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TR: Many of the things you and your students have worked on – the probe, a magnetic rake, protective gear – are low-tech. Wouldn’t devices that use autonomous or remote-sensing elements in some cases be more effective and safer?

AH: There are places for mechanized demining, but the best results are often making small changes to existing equipment that can then be built and used by anyone. Let’s say you’re in Angola and your robot’s 9-volt battery dies: Where are you going to get a new one? Or Windows crashes – who’s going to know how to reboot it? I saw a demonstration once with a sensor that used a keyboard. It got sand in it – and that was the end of the trial.

Also, there’s variation from area to area – rocks, trees, river banks. It’s not like the image of a golf course that’s been mined.

Secondly, you employ a lot of people [with handheld tools]. A deminer in Afghanistan earns $120 a month, so you can have 1,000 people working for the cost of a piece of expensive machinery.

As far as safety, a deminer will have an accident about every 30 years – it’s safer than driving a taxi in many of these places. If someone is properly trained and wears a $40 face visor and Kevlar blast vest, he’ll walk away from an accident with minor hearing damage for a couple of weeks.

One of the most important things [in demining] is the hand-over ceremony. A local community has to believe their land is clean – or it’s a waste of time. After the deminers are done, they will link arms and walk across the field – and then they start playing soccer on it. The community joins in, and it becomes a big party. Would you play soccer behind a robot?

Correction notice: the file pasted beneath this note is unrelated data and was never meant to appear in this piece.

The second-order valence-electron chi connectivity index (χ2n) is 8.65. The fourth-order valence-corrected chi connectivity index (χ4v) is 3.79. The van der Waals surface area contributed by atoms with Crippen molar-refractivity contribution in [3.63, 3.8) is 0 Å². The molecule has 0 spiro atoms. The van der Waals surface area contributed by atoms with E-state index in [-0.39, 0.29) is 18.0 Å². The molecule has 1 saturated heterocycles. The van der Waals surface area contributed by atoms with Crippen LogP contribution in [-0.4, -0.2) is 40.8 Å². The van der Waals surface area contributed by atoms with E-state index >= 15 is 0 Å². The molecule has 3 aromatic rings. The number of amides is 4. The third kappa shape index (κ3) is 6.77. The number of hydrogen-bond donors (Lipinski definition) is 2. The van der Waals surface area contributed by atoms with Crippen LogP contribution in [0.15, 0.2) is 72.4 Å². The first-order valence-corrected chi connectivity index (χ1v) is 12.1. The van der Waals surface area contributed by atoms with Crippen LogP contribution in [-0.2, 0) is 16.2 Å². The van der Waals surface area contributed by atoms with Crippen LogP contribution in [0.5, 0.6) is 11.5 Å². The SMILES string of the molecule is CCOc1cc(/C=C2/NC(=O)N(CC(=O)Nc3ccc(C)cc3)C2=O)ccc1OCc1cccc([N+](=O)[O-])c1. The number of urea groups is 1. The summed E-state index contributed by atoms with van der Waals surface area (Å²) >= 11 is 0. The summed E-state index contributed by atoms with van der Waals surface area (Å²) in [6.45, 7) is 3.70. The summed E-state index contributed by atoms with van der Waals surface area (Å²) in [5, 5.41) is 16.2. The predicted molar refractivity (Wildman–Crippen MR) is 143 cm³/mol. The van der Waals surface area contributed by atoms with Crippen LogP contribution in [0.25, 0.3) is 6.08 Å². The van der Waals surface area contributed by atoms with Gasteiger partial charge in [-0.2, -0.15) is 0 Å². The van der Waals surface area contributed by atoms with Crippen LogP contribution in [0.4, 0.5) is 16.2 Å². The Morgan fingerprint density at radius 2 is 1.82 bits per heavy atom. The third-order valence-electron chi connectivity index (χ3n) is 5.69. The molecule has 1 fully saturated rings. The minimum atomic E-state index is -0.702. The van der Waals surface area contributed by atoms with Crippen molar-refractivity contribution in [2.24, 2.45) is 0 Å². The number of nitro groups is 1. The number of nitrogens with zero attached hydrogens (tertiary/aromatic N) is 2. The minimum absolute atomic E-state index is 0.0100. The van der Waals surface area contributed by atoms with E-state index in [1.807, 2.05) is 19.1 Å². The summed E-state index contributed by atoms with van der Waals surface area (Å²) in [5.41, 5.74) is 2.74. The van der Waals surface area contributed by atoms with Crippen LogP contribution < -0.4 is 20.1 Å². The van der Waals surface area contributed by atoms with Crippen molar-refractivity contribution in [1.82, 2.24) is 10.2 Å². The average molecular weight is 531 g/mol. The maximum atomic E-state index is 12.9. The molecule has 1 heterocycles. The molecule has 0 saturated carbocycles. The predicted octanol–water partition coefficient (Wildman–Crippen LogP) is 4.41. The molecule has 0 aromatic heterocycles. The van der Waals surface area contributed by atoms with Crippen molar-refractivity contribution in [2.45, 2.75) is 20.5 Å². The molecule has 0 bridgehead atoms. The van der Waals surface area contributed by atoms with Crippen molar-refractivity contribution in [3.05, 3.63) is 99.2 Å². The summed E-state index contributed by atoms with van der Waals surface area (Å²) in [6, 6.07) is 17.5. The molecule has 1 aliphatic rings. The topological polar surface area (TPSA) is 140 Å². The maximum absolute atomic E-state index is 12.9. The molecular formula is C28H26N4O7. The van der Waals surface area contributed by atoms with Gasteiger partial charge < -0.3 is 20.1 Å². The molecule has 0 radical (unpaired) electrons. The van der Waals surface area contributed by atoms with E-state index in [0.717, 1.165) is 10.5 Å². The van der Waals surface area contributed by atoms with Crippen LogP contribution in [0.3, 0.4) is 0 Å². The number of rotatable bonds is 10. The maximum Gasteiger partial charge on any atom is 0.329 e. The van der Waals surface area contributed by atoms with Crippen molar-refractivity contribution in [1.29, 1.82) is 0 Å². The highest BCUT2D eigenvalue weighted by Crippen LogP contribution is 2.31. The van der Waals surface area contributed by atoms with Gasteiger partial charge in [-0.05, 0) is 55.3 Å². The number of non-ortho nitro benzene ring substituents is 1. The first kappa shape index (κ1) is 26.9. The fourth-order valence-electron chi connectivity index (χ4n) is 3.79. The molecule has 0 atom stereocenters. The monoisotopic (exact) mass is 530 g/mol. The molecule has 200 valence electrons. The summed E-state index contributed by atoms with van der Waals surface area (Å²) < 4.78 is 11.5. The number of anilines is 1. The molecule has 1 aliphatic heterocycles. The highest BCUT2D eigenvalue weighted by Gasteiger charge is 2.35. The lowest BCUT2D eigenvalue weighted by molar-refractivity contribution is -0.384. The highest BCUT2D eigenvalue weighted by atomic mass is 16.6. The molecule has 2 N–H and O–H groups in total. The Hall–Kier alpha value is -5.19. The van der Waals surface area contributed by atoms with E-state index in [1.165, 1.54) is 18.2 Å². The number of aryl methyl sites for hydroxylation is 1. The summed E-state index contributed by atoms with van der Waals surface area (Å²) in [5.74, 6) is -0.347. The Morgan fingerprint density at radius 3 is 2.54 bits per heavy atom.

TR: Another tool you’ve worked on is a “mag” rake? What is it?

AH: A big problem in demining is false positives: for every land mine there can be 1,000 metal fragments [in a field]….This is the most tedious, boring work you can imagine. Our goal is to use the deminer in the best possible way: not digging at fragments, but at a dangerous mine. A rake with magnets on it could pick up surface fragments, saving a lot of time. You would kneel behind it and “tickle” the ground.

We did studies that showed there are situations when a rake makes sense. Now the big question is: How do you build one that will not blow apart if there’s an accident? The last thing you want is to add more shrapnel to a mine field.

TR: Another of your current projects also addresses false positives. And it’s also a lot more complex: redesigning a military mine detector so it’s affordable for individual deminers. Can you describe that effort?

AH: Well, we’re still negotiating, but a nonprofit group, Benetech, contacted us on a project where they’ve licensed U.S. military technology for detecting nitrogen bonds in explosives. It uses what’s called Quadrupole Resonance (QR) technology that identifies explosive material using radio frequency. The device can also detect low-metal mines. They want to make a stripped-down, low-cost version of it, for around $2,000, instead of $60,000. If such a device can be made, deminers wouldn’t have to dig up all the false positives. It might speed up [humanitarian] demining by a factor of 10.

We plan to work with Benetech on incorporating their design for a lower-cost sensor, which looks feasible, into a machine that can be carried by an individual.

TR: What do you see yourself doing 10 years from now?

I really like product design – inventing things and designing products. But I don’t really want to design a better toaster….Demining is still early in its product curve; things we do can actually make a difference.

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